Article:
Harness the power of Martin Rooney's acclaimed "Culture Coach" philosophy to build the culture of your dreams
Building a great team culture doesn't happen overnight. Culture is hard to create, and even harder to change. Great culture is a key component for success at home, on the sports field, and at the workplace. In a time when people seem to be more divided than ever, leaders who can build strong and lasting cultures are essential. No one knows this better than internationally-renowned coach, in-demand speaker, and bestselling author Martin Rooney--dedicating his life to coach elite athletes, Fortune 500 executives, military leaders, and every kind of team imaginable to their highest level of performance.
In High Ten: An Inspiring Story About Building Great Team Culture, Martin draws from his extensive experience developing top-level teams around the world to help leaders of all kinds foster and sustain winning cultures. This engaging, easy-to-read parable shows you that every business, sports team, and family has a culture. Whether you deliberately created it or not, it's always there and it didn't come with a manual. That's where High Ten comes in. This must-have book is your personal leadership manual. Stop spending your day unhappy or complaining about a dream that hasn't come true. High Ten will help you:
* Create an environment where your people work towards common goals with friends they trust--have fun doing it
* Develop clarity about the culture you want and put the processes in place to make it happen
* Ensure your culture reflects core values and aligns with your organization's mission and vision
* Transform your culture into the "immune system" for your team or business
* Learn about the "3 Cornerstones of Culture" and eliminate the "5 Culture Killers"
High Ten: An Inspiring Story About Building Great Team Culture is an invaluable resource for all coaches and leaders striving to achieve the highest level of culture--one where everyone feels like a valuable part of the team and consistently produces exceptional results.
Make the Call
Sam awoke at 5:45 a.m. He didn't need an alarm clock because his stress woke him. By 6:05 he was showered, dressed, and out the door before his wife woke up. After a 20-minute commute, he arrived at his office. Sam liked being first to work because he felt safest in his office without having to talk to anyone. As he turned on his computer, he saw the business card that had been standing in between the keyboard keys for a week.
He picked up the card and thought, "How's an old man who still uses a business card going help a tech company?" Satisfied with his rationalization not to call, Sam returned the card and started working.
At 7:40, Sam was startled by a rare event: a knock at his door.
"Hi, Sam." Dana, the head of the customer service division, was looking distressed. "I know you're busy, but can we talk for a minute?"
"Uh, sure, Dana," replied Sam. "Come in."
Sam sat, but Dana remained standing. Before Sam could speak, Dana opened up.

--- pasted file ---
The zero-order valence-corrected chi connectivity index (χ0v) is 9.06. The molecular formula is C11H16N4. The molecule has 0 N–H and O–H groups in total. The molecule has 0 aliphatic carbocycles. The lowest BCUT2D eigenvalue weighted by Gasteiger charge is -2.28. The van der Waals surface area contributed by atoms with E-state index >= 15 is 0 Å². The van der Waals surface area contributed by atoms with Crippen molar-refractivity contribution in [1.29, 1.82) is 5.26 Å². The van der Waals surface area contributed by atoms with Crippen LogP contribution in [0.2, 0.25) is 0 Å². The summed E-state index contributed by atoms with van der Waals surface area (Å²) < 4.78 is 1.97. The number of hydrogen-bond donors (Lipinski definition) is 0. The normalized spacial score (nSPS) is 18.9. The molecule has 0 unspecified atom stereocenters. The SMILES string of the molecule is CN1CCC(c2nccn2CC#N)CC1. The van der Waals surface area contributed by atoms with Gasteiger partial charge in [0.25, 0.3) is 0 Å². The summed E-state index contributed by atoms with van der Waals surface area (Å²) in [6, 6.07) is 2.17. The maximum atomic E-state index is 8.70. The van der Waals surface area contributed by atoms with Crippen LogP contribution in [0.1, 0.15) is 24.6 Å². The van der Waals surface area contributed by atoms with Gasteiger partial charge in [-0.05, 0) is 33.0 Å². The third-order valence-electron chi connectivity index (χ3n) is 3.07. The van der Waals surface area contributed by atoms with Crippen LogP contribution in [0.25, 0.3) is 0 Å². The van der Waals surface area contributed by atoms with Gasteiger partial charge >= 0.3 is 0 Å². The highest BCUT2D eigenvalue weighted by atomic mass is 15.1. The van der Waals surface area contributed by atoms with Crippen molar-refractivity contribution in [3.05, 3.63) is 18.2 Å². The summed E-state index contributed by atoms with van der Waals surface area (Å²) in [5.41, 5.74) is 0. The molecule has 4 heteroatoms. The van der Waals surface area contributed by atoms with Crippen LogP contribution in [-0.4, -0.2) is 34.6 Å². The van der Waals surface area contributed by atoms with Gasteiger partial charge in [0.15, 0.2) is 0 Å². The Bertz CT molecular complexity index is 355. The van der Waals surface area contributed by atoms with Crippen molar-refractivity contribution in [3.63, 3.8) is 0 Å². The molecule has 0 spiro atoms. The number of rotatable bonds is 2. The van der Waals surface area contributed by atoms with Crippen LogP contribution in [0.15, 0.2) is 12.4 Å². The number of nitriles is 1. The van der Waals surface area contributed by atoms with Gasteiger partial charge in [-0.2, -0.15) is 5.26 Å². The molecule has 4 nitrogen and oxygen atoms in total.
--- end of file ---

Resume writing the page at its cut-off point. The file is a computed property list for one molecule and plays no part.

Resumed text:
"I'm sorry to tell you this, but a few things have me upset. I should've said something sooner, but I didn't want to jeopardize my job."
Sam was stunned. Because of her show of emotion, he didn't know how to respond. Lucky for him, Dana wasn't finished talking.
"When I came to Stamina, I was quiet. But my work here brought me out of my shell. A few days ago, at a meeting, Rick belittled me in front of everyone. I know you're good friends, and Rick's okay as a person. I'm upset because he and a number of people here don't take Stamina seriously. People just don't care. And there's always arguments because we're all on different pages."
"What do you mean?" asked Sam.
"Well, for one, Rick and his sales team sell features we don't have. They'll tell a customer anything to get a deal, and I'm left looking bad when I can't support something we don't offer. And his team doesn't respect the office. I keep cleaning up the conference room and that's not my job," answered Dana. "When I tell the engineers the new ideas customers want, they blow me off saying, 'That's impossible' or 'You don't understand.' And when our remote staff conferences in, most don't turn on their cameras. It's depressing that nobody seems excited about Stamina."
"I'm glad you're sharing this," said Sam, trying to utilize techniques from a leadership class. "And I'm sorry you feel this way."
That sentence didn't work how Sam intended.
"The final thing's the extra work you give me, Sam. I've made myself accessible at all times. When you fire out ideas to the group, I feel pressured to respond. It's too much. When I came on board, everyone was excited about 'Powering the people who power businesses.' But that feeling's gone. I wanted to share my feelings, and I also want to give my 30-day notice. I've grown here, but this isn't the place for me anymore.." Dana finally broke down.
This upset Sam, and like many things lately, he didn't know what to do. Until that moment, Sam hadn't noticed Dana's value or how much she cared. He didn't want her to quit.
"Dana," Sam began, "I appreciate you talking to me about this. It's not your fault. I agree things've changed, but before you resign, let me try to fix things. You crying isn't a sign of weakness - it shows how much you care. You're valuable to Stamina and I would hate to see you leave."
Dana composed herself and said, "Thanks for listening. I want to stay, but I'm unsure anything will change. I'm sorry."
"No, Dana, I'm the one who's sorry. Thanks for caring about Stamina."
Dana smiled, nodded, and left.
When Sam closed his door, the safety of his office was gone. He couldn't lose Dana after the latest capital raise. The only person he confided in was Rick, but this problem concerned him. Instead of debating whether to call the number on the card, he debated whether 8 a.m. was too early to call a stranger. Sam called.